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According to a survey from the Centers for Disease Control and Prevention, the percentage of smokers over 18 for January-September 2017 was 14.1%–the lowest it’s ever been.

In recent decades, smoking cigarettes has become less popular than alternatives like electronic cigarettes, which have increased their presence in the tobacco products market. Composed of a mouthpiece, e-liquid tank, microprocessor, heating element, and battery, e-cigarettes first arrived in the United States in 2007. Brushed off by many as a gimmick or fad, they began to gain a big following through the “modding” scene where owners could modify their e-cigarettes anywhere from adding lithium-ion batteries to differently shaped enclosures. Following this rise, there are now even annual competitions where participants blow out the best vape cloud–which is produced when e-cigarettes convert the liquid nicotine into vapor.

Now, more than a decade since its introduction to the United States, vaping is ubiquitous. Users cite a range of reasons for vaping including recreational use, believing that vaping is healthier than smoking, and to help quit smoking. A “satisfying alternative to cigarettes” is where e-cigarette company JUUL bases its product. Marketed as a tool for current smokers to help reduce or end their consumption of cigarettes, the company has seen a steep rise in notoriety since its inception in 2015. As recently as August of this year, JUUL has seen a market share of more than 70% in the electronic cigarette sector with the closest competitor more than 60 percentage points behind.[1] While JUUL seems to be profiting very well from public consumption of their product, a problem has arisen: teenagers have started JUULing at very high rates.

Possibly an unforeseen consequence from marketing a product that so closely resembles a USB drive is that students can easily stash it away while in school. JUUL has also become very attractive to the younger generation because of its prominence on social media platforms such as Instagram and Twitter. They offer flavor pods ranging from mango to crème brûlée and cool cucumber. High schools and universities have taken notice of the trend and are beginning to wonder about the future trajectory of e-cigarettes like JUUL. The company has fallen under the scrutiny of health organizations, including the U.S. Food and Drug Administration (FDA) and the Centers for Disease Control and Prevention (CDC). These organizations have started to wonder about the health concerns of such products, especially with the increasing usage among teens.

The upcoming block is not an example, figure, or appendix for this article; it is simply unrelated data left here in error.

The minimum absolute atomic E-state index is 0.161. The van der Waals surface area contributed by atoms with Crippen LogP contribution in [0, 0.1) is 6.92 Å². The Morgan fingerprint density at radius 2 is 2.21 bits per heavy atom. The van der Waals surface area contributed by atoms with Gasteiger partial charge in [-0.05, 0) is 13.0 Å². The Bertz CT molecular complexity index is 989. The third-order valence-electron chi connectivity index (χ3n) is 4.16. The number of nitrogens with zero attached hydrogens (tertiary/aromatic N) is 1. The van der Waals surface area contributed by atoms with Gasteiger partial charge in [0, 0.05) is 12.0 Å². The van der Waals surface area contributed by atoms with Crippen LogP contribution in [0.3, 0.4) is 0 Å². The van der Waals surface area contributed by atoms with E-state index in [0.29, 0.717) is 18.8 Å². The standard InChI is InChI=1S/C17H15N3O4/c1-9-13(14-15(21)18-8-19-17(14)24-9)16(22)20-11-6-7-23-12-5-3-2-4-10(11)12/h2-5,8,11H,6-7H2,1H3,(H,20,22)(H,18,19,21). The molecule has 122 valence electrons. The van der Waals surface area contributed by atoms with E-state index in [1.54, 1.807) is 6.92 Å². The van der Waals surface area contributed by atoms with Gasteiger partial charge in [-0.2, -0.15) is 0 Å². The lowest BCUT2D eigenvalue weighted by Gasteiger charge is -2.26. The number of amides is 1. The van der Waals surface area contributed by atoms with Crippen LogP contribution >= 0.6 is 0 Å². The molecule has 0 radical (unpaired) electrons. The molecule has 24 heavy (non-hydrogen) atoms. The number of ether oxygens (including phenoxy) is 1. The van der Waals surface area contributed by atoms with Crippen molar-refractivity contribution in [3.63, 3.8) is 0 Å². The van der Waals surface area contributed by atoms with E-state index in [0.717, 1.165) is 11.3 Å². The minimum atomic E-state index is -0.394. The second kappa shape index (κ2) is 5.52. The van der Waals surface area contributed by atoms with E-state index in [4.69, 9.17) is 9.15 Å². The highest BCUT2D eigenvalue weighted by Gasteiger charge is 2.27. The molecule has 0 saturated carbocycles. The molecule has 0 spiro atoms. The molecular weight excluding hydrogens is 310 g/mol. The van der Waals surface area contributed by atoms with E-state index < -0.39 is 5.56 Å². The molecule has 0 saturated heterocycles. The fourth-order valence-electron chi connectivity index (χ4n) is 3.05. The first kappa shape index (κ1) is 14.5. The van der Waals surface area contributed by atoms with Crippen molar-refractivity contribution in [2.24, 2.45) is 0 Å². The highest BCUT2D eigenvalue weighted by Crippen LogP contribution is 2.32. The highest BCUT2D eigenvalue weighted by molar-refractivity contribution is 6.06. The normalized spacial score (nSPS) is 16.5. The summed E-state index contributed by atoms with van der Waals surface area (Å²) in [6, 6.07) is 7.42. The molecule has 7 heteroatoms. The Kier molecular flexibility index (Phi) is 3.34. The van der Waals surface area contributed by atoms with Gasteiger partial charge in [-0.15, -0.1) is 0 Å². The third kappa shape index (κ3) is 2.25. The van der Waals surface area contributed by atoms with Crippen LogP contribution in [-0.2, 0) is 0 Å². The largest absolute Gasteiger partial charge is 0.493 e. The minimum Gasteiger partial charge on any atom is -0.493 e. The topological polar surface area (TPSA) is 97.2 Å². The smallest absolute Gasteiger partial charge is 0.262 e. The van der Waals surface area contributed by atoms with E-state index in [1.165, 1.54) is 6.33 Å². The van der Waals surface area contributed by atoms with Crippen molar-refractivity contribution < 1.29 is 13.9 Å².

Earlier this month the FDA announced that they issued 1,300 warning letters and civil money penalty complaints to retailers who illegally sold JUUL and other e-cigarette products to minors. These warnings came as a result of a blitz program to target these retailers because, as the FDA’s commissioner Scott Gottlieb, stated: “youth use of electronic cigarettes has reached an epidemic proportion”. In response to this epidemic, Gottlieb made it clear that the FDA plans to take an active approach through their Youth Tobacco Prevention Plan. One big step that implicates JUUL specifically is the request from the FDA for documentation from JUUL Labs (among other e-cigarette companies) to investigate “reportedly high rates of youth use and the particular youth appeal of their products”.

With the health effects of vaping still not fully understood, the rise of e-cigarette companies that appeal to the youth, like JUUL, could have unwarranted consequences on a new generation. Gottlieb also declared, “we cannot allow a whole new generation to become addicted to nicotine.” This seems to be the driving factor for the FDA’s direct response to e-cigarette use among minors.

With the health effects of vaping still not fully understood, the rise of e-cigarette companies that appeal to the youth, like JUUL, could have unwarranted consequences on a new generation.

Just last week the FDA revealed that it will be launching an anti-vaping ad campaign that will focus on teens. The ads will be delivered to teens through YouTube ads, social media ads, and even in school bathrooms and will highlight the negative effects of the toxins in e-cigarettes. Although there is still a need for more research on the effects of e-cigarettes, it is clear that the health implications of JUULing for teenagers is a high priority for the FDA and we can expect continued dialogue on this topic.


1: Ramamurthi, D., Chau, C., & Jackler, R. K. (2018). JUUL and other stealth vaporisers: Hiding the habit from parents and teachers. Tobacco Control. doi:10.1136/tobaccocontrol-2018-054455